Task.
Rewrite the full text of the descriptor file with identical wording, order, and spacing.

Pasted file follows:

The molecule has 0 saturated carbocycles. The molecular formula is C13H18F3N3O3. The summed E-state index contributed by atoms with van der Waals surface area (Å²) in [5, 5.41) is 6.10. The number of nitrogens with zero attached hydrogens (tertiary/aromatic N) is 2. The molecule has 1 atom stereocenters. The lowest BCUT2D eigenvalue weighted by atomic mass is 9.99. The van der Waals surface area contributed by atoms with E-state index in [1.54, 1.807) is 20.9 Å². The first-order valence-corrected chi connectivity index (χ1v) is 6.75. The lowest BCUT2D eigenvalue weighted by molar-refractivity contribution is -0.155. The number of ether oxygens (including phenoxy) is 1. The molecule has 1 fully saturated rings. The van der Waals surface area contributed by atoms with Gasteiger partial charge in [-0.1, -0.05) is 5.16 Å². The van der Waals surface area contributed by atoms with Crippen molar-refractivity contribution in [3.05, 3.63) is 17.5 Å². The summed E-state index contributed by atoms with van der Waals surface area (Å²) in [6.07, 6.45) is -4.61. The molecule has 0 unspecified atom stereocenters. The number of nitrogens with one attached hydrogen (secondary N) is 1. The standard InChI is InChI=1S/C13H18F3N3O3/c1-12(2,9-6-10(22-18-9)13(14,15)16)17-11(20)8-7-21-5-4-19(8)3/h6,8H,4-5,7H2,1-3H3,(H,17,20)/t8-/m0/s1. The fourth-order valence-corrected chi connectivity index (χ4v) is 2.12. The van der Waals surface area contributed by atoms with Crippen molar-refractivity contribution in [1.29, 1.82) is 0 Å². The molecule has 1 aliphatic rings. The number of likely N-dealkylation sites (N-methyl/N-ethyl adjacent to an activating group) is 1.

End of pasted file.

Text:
The molecule has 0 saturated carbocycles. The molecular formula is C13H18F3N3O3. The summed E-state index contributed by atoms with van der Waals surface area (Å²) in [5, 5.41) is 6.10. The number of nitrogens with zero attached hydrogens (tertiary/aromatic N) is 2. The molecule has 1 atom stereocenters. The lowest BCUT2D eigenvalue weighted by atomic mass is 9.99. The van der Waals surface area contributed by atoms with E-state index in [1.54, 1.807) is 20.9 Å². The first-order valence-corrected chi connectivity index (χ1v) is 6.75. The lowest BCUT2D eigenvalue weighted by molar-refractivity contribution is -0.155. The number of ether oxygens (including phenoxy) is 1. The molecule has 1 fully saturated rings. The van der Waals surface area contributed by atoms with Gasteiger partial charge in [-0.1, -0.05) is 5.16 Å². The van der Waals surface area contributed by atoms with Crippen molar-refractivity contribution in [3.05, 3.63) is 17.5 Å². The summed E-state index contributed by atoms with van der Waals surface area (Å²) in [6.07, 6.45) is -4.61. The molecule has 0 unspecified atom stereocenters. The number of nitrogens with one attached hydrogen (secondary N) is 1. The standard InChI is InChI=1S/C13H18F3N3O3/c1-12(2,9-6-10(22-18-9)13(14,15)16)17-11(20)8-7-21-5-4-19(8)3/h6,8H,4-5,7H2,1-3H3,(H,17,20)/t8-/m0/s1. The fourth-order valence-corrected chi connectivity index (χ4v) is 2.12. The van der Waals surface area contributed by atoms with Crippen molar-refractivity contribution in [1.29, 1.82) is 0 Å². The molecule has 1 aliphatic rings. The number of likely N-dealkylation sites (N-methyl/N-ethyl adjacent to an activating group) is 1.